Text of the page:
This super simple but extremely capable firmware application turns your RuuviTag into a remote temperature + relative air humidity + air pressure + acceleration sensor.
The firmware has two modes: RAW and URL. The URL mode is low-resolution designed to be used mainly with Android Nearby. The RAW mode sends the data in high-resolution. The user can toggle between the modes by pressing the button B.
Beginning of firmware version 1.2.12, RAW mode has been the default mode. It automatically starts after battery has been connected to the device.
In the RAW mode, red LED blinks once a second.
Just press the button B again to return to the URL mode where the green LED blinks once in five seconds.
The RAW mode uses "Manufacturer specific data" format of Bluetooth Low Energy advertisements to transmit the data. This is the most effective way of packing measurement data of sensors into 20 bytes allowed in the BLE advertisement.
The RAW data format contains temperature, relative air humidity and air pressure readings in high resolution. The RAW mode also includes XYZ-acceleration data and battery voltage. Transmit power is +4dBm (which is RuuviTag's maximum) and packets are sent at 1Hz (once a second).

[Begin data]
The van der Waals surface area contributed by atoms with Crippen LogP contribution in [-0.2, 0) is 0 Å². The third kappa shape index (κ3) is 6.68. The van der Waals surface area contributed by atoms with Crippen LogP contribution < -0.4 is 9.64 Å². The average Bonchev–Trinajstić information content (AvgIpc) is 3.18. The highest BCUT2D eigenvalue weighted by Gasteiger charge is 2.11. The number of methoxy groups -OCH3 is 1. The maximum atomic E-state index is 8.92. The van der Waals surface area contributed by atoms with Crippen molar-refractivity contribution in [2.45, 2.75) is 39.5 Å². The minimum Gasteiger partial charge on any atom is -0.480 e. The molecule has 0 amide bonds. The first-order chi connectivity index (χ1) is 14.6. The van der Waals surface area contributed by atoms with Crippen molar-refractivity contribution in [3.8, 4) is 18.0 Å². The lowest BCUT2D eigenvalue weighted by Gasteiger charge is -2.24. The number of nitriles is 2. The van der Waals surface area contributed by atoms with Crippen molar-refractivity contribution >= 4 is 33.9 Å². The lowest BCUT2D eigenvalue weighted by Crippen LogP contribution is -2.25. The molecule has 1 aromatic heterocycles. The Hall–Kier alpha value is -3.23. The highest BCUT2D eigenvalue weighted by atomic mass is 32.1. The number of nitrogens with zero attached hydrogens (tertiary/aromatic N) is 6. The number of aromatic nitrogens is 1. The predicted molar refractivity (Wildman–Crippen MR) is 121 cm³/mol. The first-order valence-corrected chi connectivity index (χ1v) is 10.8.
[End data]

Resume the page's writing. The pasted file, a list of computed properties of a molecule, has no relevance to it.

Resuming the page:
You can see the environmental values transmitted with Android app.
For a ready-made solution, check out our official Raspberry Pi image which has Scrin's RuuviCollector gathering data to InfluxDB. Grafana then displays the logged data. The Raspberry Pi image also acts as a WiFi hotspot, so you can log into SSID "Ruuvi GW" with password "ruuvi-gateway"
All the passwords are set to these defaults listed below, and SSH server is enabled. Change at least Pi's root password ASAP.
For more details about the RAW (and URL) mode please refer to data format specification.
The URL mode sends rounded environmental sensor values but the transmissions do not include accelerometer data.
The application broadcasts all these environmental variables continuously, 2 times every second. The latest firmware (download here) has a TX power of +4dBm (which is RuuviTag's maximum).
All the nearby Bluetooth Low Energy devices are able to hear them - without needing to pair or connect.
How is this possible?
The Physical Web is the answer. RuuviTag transmits simple URL addresses which have sensor data encoded into them.
Until end of October 2017, Google Chrome on Android/iOS had a widget feature which supported Physical Web. However, now the support has been removed. Read more.
An alternative way to see these readings is to use a beacon scanner. Many are available. The one we love is nRF Connect. It's available on both Android and iOS. You can also try Beacon Toy or Physical Web (iOS).
Ruuvi Innovations Ltd (Oy) / FinlandWeb Design Niku Creative